Florida’s black bear hunt begins Saturday, and protestors at rallies across the state are hoping to stop the hunt at the 11th hour. A few hundred people gathered around Lake Eola in Downtown Orlando to make their final stand Friday. “We are going to continue to show the public opposition to this hunt,” said rally organizer Bryan Wilson.
Public opposition, though, may not be enough, and legal means have already failed. The conservation group “Speak Up Wekiva” sued the Florida Fish and Wildlife Conservation Commission, hoping to stop the hunt, but a Tallahassee judge sided with the state agency earlier this month, calling the hunt an effective “bear management policy.”
The bear hunt will be up to seven days, with dozens of locations throughout the state. In central Florida, permitted hunters can hunt within 16 different zones, including designated forest areas in Orange, Seminole, Volusia, Lake and Marion counties. FWC capped the hunt at 320 bears statewide, and each of the state’s four ‘Bear Management Units’ has its own kill limit. The limit in central Florida is 100 bears. The hunt can be called off early, but FWC’s rules require at least a two-day hunt, even if that statewide cap is hit.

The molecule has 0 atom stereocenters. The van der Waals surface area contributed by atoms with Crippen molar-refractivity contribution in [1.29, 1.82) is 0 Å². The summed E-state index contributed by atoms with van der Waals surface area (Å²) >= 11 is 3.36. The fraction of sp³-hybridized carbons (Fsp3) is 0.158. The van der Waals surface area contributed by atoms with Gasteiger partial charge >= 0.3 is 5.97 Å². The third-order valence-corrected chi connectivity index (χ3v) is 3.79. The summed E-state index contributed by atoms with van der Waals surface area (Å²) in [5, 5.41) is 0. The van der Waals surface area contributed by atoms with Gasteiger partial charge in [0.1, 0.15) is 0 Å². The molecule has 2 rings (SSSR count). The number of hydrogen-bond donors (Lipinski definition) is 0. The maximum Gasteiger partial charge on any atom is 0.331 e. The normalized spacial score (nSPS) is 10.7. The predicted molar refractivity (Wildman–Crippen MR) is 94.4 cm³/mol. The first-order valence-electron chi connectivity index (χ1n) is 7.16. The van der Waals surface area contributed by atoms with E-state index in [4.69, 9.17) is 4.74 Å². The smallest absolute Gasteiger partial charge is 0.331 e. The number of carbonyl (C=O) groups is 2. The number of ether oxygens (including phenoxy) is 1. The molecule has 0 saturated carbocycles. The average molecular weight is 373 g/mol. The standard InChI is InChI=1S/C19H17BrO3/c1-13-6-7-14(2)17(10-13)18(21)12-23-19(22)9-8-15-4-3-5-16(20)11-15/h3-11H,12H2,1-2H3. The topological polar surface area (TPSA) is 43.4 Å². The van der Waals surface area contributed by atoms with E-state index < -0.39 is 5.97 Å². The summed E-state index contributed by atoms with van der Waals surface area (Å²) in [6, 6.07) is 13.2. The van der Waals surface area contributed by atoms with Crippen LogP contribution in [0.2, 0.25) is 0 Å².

Activist Chuck O’Neil argued this could drive the Florida black bear right back onto the threatened species list. “This is an iconic species; it’s the largest land mammal in Florida. It was hunted to near extinction in the early 70s and now it’s being opened up again and the rules for this hunt are just grossly negligent,” he added. O’Neil said “Speak Up Wekiva” will have monitoring stations at each FWC check-in site to keep track of how many bears are killed.